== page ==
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Rescuers of Jews in Nazi Europe.

"What Led Ordinary Men and Women to Risk Their Lives on Behalf of Others?"

Samuel Oliner & Pearl Oliner

Book Review, by Harry Rosenberg

For over half a decade, the head sociopath and his herds of obedient followers held sway so thoroughly that the good sides of human nature, parenting and altruism were seemingly smothered.

The Oliners keep their promise. Caring is what led so many to risk so much for so few (thousands). Parenting, like altruism, leads to caring for others. And that caring usually gave rise to friendships lasting a lifetime.

The awful horror of Nazi Europe is a story often told. The other side of the story, the survival of altruism has never been revealed as it is by the Oliners. What they have produced could be grist for several novels, but this book a novel isn't. Rather it covers the waterfront evil and how many people fought back all over Europe, even native Germans, by rescuing or sheltering thousands of Jews. Altruism as a national value was crushed, but not killed. That feature was barely visible as the events transpired--even to the participants.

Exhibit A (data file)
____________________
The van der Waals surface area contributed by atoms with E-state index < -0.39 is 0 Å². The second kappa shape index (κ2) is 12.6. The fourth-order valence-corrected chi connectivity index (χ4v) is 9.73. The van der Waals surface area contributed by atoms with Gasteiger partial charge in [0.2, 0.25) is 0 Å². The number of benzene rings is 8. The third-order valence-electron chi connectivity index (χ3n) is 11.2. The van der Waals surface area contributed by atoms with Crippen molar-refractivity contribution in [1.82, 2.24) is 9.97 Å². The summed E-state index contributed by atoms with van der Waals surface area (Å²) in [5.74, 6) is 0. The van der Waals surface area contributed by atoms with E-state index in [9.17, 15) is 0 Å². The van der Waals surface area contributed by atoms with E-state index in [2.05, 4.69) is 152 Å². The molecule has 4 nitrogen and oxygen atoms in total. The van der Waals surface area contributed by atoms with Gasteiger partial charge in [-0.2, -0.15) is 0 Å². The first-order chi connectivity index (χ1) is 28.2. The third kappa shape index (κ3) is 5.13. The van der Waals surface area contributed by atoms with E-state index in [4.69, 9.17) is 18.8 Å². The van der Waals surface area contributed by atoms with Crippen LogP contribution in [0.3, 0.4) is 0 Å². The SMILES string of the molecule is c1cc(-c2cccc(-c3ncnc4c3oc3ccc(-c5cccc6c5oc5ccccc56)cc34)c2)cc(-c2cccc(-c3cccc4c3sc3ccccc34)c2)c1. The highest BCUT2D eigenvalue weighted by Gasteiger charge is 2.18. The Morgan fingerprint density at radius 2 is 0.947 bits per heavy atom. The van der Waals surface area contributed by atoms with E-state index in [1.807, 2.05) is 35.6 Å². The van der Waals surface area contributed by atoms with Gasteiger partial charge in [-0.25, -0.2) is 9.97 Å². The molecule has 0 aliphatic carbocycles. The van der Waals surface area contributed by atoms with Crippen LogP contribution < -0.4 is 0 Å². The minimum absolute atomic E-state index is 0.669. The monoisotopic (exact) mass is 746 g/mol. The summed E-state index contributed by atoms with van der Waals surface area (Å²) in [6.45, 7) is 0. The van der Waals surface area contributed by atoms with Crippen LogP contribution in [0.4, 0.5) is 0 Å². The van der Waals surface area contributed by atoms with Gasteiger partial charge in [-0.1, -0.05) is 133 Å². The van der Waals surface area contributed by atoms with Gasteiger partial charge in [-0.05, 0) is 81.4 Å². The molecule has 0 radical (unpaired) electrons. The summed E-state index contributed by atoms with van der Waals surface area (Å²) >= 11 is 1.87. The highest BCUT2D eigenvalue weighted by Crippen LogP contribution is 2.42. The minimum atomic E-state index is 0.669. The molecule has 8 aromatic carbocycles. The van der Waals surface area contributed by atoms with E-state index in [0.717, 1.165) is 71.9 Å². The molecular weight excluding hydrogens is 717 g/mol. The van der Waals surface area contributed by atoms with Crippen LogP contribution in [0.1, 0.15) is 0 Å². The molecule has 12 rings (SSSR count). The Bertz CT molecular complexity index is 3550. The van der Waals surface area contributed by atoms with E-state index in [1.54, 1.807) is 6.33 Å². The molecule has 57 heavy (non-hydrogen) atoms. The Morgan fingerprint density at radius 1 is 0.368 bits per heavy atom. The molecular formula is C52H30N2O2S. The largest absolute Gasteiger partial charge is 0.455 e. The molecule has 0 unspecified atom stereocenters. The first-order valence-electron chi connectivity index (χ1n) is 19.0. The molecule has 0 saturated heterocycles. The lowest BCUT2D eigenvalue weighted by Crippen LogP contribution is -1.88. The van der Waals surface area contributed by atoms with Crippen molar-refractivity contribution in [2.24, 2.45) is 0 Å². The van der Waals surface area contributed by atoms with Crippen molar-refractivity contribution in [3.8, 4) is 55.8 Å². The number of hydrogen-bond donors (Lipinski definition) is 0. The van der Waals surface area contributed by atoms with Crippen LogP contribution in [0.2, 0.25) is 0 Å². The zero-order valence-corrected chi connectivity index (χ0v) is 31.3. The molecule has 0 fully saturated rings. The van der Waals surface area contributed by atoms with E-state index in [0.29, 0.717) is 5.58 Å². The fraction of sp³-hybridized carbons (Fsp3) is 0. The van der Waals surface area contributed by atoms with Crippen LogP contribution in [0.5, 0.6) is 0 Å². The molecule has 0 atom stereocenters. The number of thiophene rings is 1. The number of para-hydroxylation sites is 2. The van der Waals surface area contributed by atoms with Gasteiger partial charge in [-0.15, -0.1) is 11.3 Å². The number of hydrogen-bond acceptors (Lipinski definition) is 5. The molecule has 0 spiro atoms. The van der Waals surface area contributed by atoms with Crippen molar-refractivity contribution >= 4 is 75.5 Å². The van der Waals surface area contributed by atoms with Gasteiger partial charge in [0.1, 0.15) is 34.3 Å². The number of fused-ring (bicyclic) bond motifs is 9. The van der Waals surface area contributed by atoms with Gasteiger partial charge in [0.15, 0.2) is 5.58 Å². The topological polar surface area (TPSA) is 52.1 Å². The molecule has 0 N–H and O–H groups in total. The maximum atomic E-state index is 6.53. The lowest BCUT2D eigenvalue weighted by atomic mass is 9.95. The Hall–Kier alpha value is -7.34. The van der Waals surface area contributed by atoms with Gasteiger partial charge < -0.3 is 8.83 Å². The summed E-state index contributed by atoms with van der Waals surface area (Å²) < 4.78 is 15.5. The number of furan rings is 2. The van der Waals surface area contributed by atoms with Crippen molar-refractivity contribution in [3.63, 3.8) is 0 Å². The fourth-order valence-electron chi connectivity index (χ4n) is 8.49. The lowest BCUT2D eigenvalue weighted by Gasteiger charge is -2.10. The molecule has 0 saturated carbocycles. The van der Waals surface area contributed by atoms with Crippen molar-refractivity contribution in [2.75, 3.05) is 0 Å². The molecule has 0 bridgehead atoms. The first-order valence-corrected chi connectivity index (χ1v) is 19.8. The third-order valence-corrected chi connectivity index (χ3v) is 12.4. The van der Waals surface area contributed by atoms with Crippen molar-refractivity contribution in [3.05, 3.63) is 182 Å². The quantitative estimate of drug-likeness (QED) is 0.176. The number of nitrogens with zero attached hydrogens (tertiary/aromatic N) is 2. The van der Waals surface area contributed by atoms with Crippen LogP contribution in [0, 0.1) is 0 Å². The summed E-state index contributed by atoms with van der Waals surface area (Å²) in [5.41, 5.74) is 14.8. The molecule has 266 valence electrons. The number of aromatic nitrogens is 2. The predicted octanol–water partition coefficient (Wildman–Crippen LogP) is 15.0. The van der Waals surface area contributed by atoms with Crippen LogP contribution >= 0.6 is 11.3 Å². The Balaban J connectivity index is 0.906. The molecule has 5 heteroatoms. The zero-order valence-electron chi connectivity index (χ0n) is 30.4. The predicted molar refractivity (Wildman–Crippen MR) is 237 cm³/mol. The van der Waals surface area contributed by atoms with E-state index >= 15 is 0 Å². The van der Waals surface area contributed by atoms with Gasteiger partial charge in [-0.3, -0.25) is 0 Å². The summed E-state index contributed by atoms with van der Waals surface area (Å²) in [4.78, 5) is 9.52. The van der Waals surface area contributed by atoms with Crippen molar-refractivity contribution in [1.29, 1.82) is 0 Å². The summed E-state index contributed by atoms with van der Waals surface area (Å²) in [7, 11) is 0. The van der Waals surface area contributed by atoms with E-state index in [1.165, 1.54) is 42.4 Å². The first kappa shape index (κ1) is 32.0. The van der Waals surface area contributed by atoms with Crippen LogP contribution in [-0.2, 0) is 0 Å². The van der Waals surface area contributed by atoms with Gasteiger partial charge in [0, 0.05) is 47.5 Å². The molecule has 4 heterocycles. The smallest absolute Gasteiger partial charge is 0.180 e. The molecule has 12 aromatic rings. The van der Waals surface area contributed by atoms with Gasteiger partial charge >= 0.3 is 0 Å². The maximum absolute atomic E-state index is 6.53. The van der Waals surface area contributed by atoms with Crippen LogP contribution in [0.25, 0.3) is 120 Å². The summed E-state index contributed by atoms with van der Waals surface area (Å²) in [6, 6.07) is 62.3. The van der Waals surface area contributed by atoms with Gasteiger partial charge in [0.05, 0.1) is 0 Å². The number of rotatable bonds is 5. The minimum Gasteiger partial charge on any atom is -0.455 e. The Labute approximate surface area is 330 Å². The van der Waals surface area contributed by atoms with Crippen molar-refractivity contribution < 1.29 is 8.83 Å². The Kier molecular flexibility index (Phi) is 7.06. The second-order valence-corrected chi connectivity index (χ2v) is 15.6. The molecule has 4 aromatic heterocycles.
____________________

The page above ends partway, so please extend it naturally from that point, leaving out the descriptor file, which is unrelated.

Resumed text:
This book is a classic, a stand-alone study of one of those awful swings of the pendulum of history. The Oliners devote 260 pages to the stories, and 161 more to appendices, methodologies with actual data, and notes.

In essence this book puts into stark relief the insanity (psychopathology) and utter madness of those who deny the Holocaust ever happened. For this reason we give this book five stars.


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